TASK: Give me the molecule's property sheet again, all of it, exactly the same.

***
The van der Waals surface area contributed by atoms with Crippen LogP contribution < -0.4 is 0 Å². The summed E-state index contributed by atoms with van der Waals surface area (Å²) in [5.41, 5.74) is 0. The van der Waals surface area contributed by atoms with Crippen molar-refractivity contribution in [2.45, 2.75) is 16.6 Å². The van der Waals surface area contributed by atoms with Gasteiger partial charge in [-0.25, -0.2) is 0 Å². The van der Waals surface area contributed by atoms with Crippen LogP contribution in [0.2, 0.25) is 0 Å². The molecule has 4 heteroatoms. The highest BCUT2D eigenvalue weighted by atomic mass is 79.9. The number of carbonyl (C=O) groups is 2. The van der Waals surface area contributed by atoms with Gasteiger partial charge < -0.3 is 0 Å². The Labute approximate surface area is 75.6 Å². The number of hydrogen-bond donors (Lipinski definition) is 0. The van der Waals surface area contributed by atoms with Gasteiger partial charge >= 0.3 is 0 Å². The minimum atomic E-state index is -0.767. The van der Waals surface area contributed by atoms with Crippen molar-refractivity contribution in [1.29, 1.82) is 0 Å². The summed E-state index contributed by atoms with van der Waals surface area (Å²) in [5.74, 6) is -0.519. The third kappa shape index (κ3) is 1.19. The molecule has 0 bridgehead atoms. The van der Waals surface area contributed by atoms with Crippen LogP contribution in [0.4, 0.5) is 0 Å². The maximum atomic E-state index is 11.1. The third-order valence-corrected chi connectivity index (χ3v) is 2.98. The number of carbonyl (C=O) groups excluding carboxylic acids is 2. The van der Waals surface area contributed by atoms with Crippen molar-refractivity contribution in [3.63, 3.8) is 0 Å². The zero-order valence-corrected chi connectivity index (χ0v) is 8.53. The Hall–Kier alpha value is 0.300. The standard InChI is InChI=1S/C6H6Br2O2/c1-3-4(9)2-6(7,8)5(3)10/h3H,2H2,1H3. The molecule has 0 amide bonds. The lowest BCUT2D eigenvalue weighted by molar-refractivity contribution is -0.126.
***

The van der Waals surface area contributed by atoms with Crippen LogP contribution < -0.4 is 0 Å². The summed E-state index contributed by atoms with van der Waals surface area (Å²) in [5.41, 5.74) is 0. The van der Waals surface area contributed by atoms with Crippen molar-refractivity contribution in [2.45, 2.75) is 16.6 Å². The van der Waals surface area contributed by atoms with Gasteiger partial charge in [-0.25, -0.2) is 0 Å². The van der Waals surface area contributed by atoms with Crippen LogP contribution in [0.2, 0.25) is 0 Å². The molecule has 4 heteroatoms. The highest BCUT2D eigenvalue weighted by atomic mass is 79.9. The number of carbonyl (C=O) groups is 2. The van der Waals surface area contributed by atoms with Gasteiger partial charge < -0.3 is 0 Å². The Labute approximate surface area is 75.6 Å². The number of hydrogen-bond donors (Lipinski definition) is 0. The van der Waals surface area contributed by atoms with Gasteiger partial charge >= 0.3 is 0 Å². The minimum atomic E-state index is -0.767. The van der Waals surface area contributed by atoms with Crippen molar-refractivity contribution in [1.29, 1.82) is 0 Å². The summed E-state index contributed by atoms with van der Waals surface area (Å²) in [5.74, 6) is -0.519. The third kappa shape index (κ3) is 1.19. The molecule has 0 bridgehead atoms. The van der Waals surface area contributed by atoms with Crippen LogP contribution in [0.4, 0.5) is 0 Å². The maximum atomic E-state index is 11.1. The third-order valence-corrected chi connectivity index (χ3v) is 2.98. The number of carbonyl (C=O) groups excluding carboxylic acids is 2. The van der Waals surface area contributed by atoms with Crippen molar-refractivity contribution in [3.63, 3.8) is 0 Å². The zero-order valence-corrected chi connectivity index (χ0v) is 8.53. The Hall–Kier alpha value is 0.300. The standard InChI is InChI=1S/C6H6Br2O2/c1-3-4(9)2-6(7,8)5(3)10/h3H,2H2,1H3. The molecule has 0 amide bonds. The lowest BCUT2D eigenvalue weighted by molar-refractivity contribution is -0.126.